Live productions such as sporting events present many challenges but one of the most daunting is providing good audio for your production.
In this series of articles, we will share our experience in capturing better audio for these productions.
Part 1 - Introduction
The key to good audio for live production, as in all productions is isolation. By isolation I am referring to isolating, or emphasizing your desired audio against the ambient, or unwanted audio. Like almost everything else, the key is improving the signal to noise ratio.
Nobody wants to hear the crowd yelling at the referee, or a parent screaming at their child. It is annoying and detracts your attention from the subject. As simple as it sounds, this is a very difficult challenge. Even the major television networks fail at this. At times it was almost impossible to hear the “on-track” announcers during this year’s Indianapolis 500.
As previously mentioned, crowd noise is often overpowering during broadcasts such as sporting events. The audio mixers work very hard to minimize these unwanted noise sources but it can be an incredibly difficult job.
The starting point for improving the audio is obviously the announcers. The program can be ruined for the audience if it is difficult to hear the announcers. There are several steps that can be taken to improve the announcer’s audio.
First, isolate the announcer’s audio as much as possible. Isolation of the announcer’s audio begins with the booth itself. The announcers should be located to minimize background noise as much as possible. Placing them above or behind the crowd can reduce crowd noise significantly. Adding sound barriers around the announcers will also reduce crowd noise. Simple steps such as hanging blankets on the walls around the announcers can provide noticeable improvements.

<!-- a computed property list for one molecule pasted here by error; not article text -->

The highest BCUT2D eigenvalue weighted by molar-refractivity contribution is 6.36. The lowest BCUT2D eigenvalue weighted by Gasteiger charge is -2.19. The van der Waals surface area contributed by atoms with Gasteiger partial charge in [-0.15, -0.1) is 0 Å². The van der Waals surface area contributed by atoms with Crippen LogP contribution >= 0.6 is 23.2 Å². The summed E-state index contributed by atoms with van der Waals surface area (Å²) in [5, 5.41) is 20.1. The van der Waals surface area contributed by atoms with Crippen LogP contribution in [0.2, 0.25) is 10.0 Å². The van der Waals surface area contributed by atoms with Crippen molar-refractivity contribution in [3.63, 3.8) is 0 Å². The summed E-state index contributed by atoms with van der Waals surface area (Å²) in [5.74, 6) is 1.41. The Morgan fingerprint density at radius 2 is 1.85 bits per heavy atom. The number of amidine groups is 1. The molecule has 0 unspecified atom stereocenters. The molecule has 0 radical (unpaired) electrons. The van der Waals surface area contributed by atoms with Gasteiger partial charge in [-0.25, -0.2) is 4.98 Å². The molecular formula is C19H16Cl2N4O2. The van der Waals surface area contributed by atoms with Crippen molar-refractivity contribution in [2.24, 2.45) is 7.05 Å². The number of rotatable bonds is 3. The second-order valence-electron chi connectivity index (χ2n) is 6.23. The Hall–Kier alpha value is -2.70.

Second, use directional microphones for the announcers and have the microphones as close to the announcers as possible. By direction microphones we are referring to microphones with cardioid, super cardioid, or hyper cardioid polar patterns. These more directional microphones will capture more of the speaker while rejection ambient noise that would be captured with an omni-directional microphone.
A microphone’s polar pattern indicates how directional it is and is provided by the manufacturer for each microphone. The distance of the line from the center, at each angle, indicates its relative signal strength. However, the scale is typically logarithmic so each 6dB drop reduces the signal level by one half. You can’t just picture this polar pattern on top of your mic unless you change the scale to be linear.
The plots are frequency dependent and are often “optimize” by the manufacturer to make the microphone appear more directional than they are in typical use. For best results, test the performance of several mics for yourself.
Typical polar patterns include:
• Omni-directional: Good for lapel mics, or capturing a large group
o It captures sound equally in all directions, so you don’t have to worry about how it is oriented.